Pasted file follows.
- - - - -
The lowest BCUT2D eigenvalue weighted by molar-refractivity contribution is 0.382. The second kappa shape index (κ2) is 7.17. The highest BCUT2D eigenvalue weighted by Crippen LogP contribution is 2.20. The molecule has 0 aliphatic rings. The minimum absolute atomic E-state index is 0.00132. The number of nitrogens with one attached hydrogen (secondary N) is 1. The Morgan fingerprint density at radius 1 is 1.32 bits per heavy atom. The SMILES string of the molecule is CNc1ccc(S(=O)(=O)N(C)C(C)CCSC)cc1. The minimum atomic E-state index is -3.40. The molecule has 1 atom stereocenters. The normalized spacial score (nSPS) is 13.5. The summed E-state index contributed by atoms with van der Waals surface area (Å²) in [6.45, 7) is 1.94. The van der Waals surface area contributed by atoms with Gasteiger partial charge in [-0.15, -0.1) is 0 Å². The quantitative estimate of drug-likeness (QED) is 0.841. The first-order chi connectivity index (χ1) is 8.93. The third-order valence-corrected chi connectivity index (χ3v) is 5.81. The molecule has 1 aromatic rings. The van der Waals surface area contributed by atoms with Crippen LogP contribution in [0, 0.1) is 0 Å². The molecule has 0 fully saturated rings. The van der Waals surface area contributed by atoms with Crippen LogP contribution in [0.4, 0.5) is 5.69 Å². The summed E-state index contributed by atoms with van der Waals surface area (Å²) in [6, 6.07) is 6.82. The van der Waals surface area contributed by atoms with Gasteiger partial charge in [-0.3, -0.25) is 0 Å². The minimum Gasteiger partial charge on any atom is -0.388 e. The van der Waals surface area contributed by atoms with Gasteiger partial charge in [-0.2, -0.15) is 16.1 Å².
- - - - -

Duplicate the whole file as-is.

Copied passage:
The lowest BCUT2D eigenvalue weighted by molar-refractivity contribution is 0.382. The second kappa shape index (κ2) is 7.17. The highest BCUT2D eigenvalue weighted by Crippen LogP contribution is 2.20. The molecule has 0 aliphatic rings. The minimum absolute atomic E-state index is 0.00132. The number of nitrogens with one attached hydrogen (secondary N) is 1. The Morgan fingerprint density at radius 1 is 1.32 bits per heavy atom. The SMILES string of the molecule is CNc1ccc(S(=O)(=O)N(C)C(C)CCSC)cc1. The minimum atomic E-state index is -3.40. The molecule has 1 atom stereocenters. The normalized spacial score (nSPS) is 13.5. The summed E-state index contributed by atoms with van der Waals surface area (Å²) in [6.45, 7) is 1.94. The van der Waals surface area contributed by atoms with Gasteiger partial charge in [-0.15, -0.1) is 0 Å². The quantitative estimate of drug-likeness (QED) is 0.841. The first-order chi connectivity index (χ1) is 8.93. The third-order valence-corrected chi connectivity index (χ3v) is 5.81. The molecule has 1 aromatic rings. The van der Waals surface area contributed by atoms with Crippen LogP contribution in [0, 0.1) is 0 Å². The molecule has 0 fully saturated rings. The van der Waals surface area contributed by atoms with Crippen LogP contribution in [0.4, 0.5) is 5.69 Å². The summed E-state index contributed by atoms with van der Waals surface area (Å²) in [6, 6.07) is 6.82. The van der Waals surface area contributed by atoms with Gasteiger partial charge in [-0.3, -0.25) is 0 Å². The minimum Gasteiger partial charge on any atom is -0.388 e. The van der Waals surface area contributed by atoms with Gasteiger partial charge in [-0.2, -0.15) is 16.1 Å².